Dec. 13 News: USA Today Continues Revelations on DOJ

By Andrew Kreig / JIP Director's Blog

USA Today continued last week with its important investigative series about how the Justice Department poorly monitors misconduct by its personnel. Meanwhile, significant developments occurred in the New Jersey and Connecticut cases that our Justice Integrity Project has probed. Listed below are links to this and other articles of recent days, with excerpts.

USA Today, Misconduct at the Justice Department, Kevin McCoy and Brad Heath, USA TODAY, Dec. 11, 2010. Assistant U.S. Attorney Jeffrey Kent unexpectedly found himself in the legal cross hairs in 2003…."The so-called ethics police violated the same rules they falsely accused me of violating," says Kent, now 66 and retired. "They created false evidence and hid exonerating evidence. How can that system be trusted?"  The case spotlights questions about the Office of Professional Responsibility, the Justice Department watchdog agency that can save or ruin a federal prosecutor's career as it enforces legal and ethics rules.  For full USA Today series begun on Sept. 23, 2010, see Index
Read more ...

Jesse Ventura Takes BP Gulf Oil Questions To National TV

By Andrew Kreig

TruTV host Jesse Ventura has been raising important and rarely answered questions recently on his show. On Dec. 10, for example, the former Minnesota governor, Navy SEAL and professional wrestler explored on Conspiracy Theory, "Gulf Oil Disaster Planned?"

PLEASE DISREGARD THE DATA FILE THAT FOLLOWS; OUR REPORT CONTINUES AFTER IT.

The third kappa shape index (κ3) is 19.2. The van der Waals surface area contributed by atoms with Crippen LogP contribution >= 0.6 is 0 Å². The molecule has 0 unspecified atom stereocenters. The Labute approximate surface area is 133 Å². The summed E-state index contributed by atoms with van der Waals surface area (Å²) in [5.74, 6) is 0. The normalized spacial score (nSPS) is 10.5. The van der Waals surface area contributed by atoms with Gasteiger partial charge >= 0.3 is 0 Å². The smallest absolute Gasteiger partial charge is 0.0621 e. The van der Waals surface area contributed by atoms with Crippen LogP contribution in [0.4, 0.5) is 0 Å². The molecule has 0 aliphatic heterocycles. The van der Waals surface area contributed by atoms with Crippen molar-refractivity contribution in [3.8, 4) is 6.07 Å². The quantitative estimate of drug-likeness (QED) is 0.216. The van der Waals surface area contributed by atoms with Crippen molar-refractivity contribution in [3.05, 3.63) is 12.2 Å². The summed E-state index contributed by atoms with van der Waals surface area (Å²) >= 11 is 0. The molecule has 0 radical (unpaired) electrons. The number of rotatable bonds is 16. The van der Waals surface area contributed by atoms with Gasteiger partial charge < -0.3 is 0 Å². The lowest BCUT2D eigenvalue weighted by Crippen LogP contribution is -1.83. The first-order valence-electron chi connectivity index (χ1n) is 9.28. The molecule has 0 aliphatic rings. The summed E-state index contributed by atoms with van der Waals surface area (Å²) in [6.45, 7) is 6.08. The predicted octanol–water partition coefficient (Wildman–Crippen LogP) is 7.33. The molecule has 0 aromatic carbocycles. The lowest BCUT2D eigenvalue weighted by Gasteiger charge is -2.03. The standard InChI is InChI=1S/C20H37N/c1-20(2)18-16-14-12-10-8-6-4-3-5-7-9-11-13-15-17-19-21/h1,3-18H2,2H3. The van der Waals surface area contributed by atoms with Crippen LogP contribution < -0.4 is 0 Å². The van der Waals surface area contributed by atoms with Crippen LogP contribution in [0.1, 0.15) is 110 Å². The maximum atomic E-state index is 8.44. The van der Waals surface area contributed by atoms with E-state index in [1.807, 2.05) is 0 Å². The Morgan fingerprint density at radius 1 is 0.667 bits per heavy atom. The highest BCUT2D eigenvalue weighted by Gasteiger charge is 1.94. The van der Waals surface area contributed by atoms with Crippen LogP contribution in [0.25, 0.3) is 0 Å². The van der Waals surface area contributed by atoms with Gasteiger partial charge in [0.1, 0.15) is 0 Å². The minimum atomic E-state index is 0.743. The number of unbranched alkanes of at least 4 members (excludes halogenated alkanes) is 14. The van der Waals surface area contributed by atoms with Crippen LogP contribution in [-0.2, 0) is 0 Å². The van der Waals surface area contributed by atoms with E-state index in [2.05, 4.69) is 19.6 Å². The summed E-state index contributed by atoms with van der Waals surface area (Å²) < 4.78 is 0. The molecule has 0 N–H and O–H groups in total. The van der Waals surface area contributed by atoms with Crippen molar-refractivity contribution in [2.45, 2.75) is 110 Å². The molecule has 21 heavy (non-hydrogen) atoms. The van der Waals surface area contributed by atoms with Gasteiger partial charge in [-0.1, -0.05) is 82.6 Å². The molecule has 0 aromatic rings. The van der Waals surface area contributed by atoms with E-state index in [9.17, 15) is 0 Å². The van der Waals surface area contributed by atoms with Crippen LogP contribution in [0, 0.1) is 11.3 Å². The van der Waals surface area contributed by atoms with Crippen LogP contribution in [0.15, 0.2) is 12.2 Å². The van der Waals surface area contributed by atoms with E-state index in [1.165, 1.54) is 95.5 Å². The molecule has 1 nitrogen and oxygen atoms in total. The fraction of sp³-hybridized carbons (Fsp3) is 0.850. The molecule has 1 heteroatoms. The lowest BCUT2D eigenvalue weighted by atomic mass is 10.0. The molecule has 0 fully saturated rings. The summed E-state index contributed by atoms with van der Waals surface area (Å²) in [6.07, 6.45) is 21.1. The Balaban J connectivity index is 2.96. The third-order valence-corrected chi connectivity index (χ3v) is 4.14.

Read more ...

Dec. 10 News: Feds Rarely Lose Jobs Over Misconduct

Editor's Note: Below is a selection of significant blogs and news articles on legal reform and related political, security and media dimensions. The articles contain a sample of news, with the full article viewable by clicking the link.

ABA/USA Today, Federal Prosecutors Rarely Lose Their Jobs, Despite Misconduct Findings,Debra Cassens Weiss, Dec. 9, 2010

Justice Department investigations of prosecutor misconduct rarely result in serious sanctions for wrongdoing, according to a newspaper investigation. “Prosecutors have little reason to fear losing their jobs, even if they violate laws or constitutional safeguards designed to ensure the justice system is fair,” USA Today reports. Most violations result in reprimands, suspensions or agreements that allow lawyers to leave their jobs “with their reputations intact and their records unblemished,” the newspaper says.

The U.S. Justice Department refused USA Today’s request for a list of disciplinary actions taken against prosecutors, so the newspaper sifted through a decade of annual reports that summarize some of the cases investigated. The documents revealed just one termination. A Department of Justice lawyer was fired because she had been unlicensed for more than five years after she was suspended for failing to comply with legal education requirements, according to the 2009 report. The department’s Office of Professional Responsibility had recommended the firing of four other lawyers, but they either resigned or retired. According to the reports, OPR has investigated 756 complaints from 2000 to 2009 and found misconduct in 196 cases. Justice officials say they can’t release investigation details because of privacy laws.

 

Read more ...

Dec. 9 Radio Update: WikiLeaks, Israeli Justice